Nova A.
Nova A.

Learn How to Write a Hypothesis in Simple Steps

7 min read

Published on: Jan 10, 2018

Last updated on: Mar 16, 2023

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A hypothesis is one of the important parts of the scientific research paper. It is an idea that is based on evidence and must be proved through facts and examples.

In a scientific method, whether it involves research in biology, psychology, or any other area, a hypothesis will show what will come next in the experiment.

Since the hypothesis is the foundation for future research, it is important to draft a strong hypothesis. In this blog, you will learn how to write a good hypothesis statement in simple steps and many examples for your better understanding.

There are many questions regarding a hypothesis. Most people look for their answers.

  • How to write a hypothesis for a research paper?
  • How to write a hypothesis in sociology?
  • How to write hypothesis psychology?
  • How to write a hypothesis in a lab report?
  • How to write a hypothesis in statistics?
  • How to write a hypothesis for a science fair?

If you wonder how to create a hypothesis on any of the above scenarios, keep on reading to understand what a hypothesis is and how to write a perfect one.

What is Hypothesis?

A hypothesis is a prediction that is more than just a simple guess. Usually, the hypothesis starts with a question that is explored through in-depth research.

At this point, you need to develop a strong and testable hypothesis. Your hypothesis should explain what you expect to happen next, except if you are writing an explanatory study.

For example, if exploring the effects of a particular drug, the hypothesis should be what effects this drug might have on the symptoms of a particular disease.

In conducting psychology research, the hypothesis might be how an environment influences a particular response or behavior.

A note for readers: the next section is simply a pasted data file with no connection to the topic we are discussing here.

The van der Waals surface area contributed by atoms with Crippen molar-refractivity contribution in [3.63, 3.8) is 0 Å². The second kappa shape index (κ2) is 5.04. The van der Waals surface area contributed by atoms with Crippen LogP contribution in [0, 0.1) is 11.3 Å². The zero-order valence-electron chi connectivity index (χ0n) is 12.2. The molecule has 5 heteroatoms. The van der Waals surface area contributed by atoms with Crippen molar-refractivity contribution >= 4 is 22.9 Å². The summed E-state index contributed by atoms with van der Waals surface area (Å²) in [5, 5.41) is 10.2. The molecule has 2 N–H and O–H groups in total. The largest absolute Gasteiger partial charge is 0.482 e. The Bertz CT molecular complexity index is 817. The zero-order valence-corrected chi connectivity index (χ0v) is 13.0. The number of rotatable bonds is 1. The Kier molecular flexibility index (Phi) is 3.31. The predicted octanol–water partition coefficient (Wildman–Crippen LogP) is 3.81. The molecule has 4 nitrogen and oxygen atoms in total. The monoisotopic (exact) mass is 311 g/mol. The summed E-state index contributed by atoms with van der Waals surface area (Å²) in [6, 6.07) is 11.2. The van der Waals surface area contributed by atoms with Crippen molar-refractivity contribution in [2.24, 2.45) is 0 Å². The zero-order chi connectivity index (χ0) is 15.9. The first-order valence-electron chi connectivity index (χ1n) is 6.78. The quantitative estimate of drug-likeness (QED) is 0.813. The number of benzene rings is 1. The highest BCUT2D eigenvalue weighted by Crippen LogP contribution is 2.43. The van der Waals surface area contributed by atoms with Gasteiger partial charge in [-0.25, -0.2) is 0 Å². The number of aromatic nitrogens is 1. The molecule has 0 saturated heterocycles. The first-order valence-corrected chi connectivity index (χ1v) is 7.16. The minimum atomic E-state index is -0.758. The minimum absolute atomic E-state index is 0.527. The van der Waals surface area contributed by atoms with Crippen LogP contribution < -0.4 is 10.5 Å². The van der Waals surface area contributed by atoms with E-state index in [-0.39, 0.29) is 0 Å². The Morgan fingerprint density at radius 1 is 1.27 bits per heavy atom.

Similarly, a hypothesis does not always have to be accurate. While it predicts what the researchers expect, the research aims to determine whether the guess came out right or wrong.

It also establishes a relationship between two or more variables. A dependable variable is what you observe and measure. An independent variable is what you change or control over time.

Different Types of Hypotheses

Before heading towards the writing steps, understand the common types of hypotheses with examples.


Refer to the document below to get a detailed description of these different types of hypotheses.

Simple Hypothesis

A simple hypothesis predicts the connection between the dependent and independent variables. Here are some simple hypothesis examples that you can refer to for your better understanding.

  • Intake of sugary drinks leads to weight gain.
  • Smoking is the leading cause of lung cancer.

Complex Hypothesis

A complex hypothesis predicts the relationship between two or more dependent and two or more independent variables. Follow the below-mentioned complex hypothesis examples and understand how it is formulated.

  • Overweight people who value and seek happiness are more likely to lose weight and enjoy life than those who do not care much.
  • Individuals who eat fewer vegetables and more greasy food are at a greater risk of developing heart diseases.

Empirical Hypothesis

An empirical hypothesis is also known as a ‘Working hypothesis.’ This hypothesis plays a part when the theory is being tested through an experiment and observation. It is no longer just a wild guess.

Here are some examples to quickly understand how to craft an empirical hypothesis.

  • Women who take vitamin E grow their hair faster than those women who take vitamin K.
  • Animals learn faster if the food is given immediately after the response of a command.

Null Hypothesis

A null hypothesis is written when there is insufficient information to state the hypothesis or no obvious relationship between the two variables. Refer to the following null hypothesis examples and learn how to disapprove of something.

  • There is no improvement in my health, no matter how healthy I eat or get plenty of sleep.
  • There is no change in my work habits, whether I get 6 hours or 10 hours of sleep.

Alternative Hypothesis

There is always an alternative hypothesis that disapproves of a null hypothesis. It is denoted by H1. You can learn more about the alternative hypothesis with these examples.

  • My health gets better when I drink green tea daily.
  • My work habits get better when I sleep on time and wake up early in the morning.

Logical Hypothesis

The proposed explanation to process the evidence is a logical hypothesis. Usually, a logical hypothesis is turned into an empirical hypothesis. It aims to put your theories to the test.

Here are some logical hypothesis examples for your better understanding.

  • Cacti experience more successful growth rates than tulips on Mars.
  • The atmospheric pressure on Mars is less than one-hundredth of what we breathe on Earth.

Statistical Hypothesis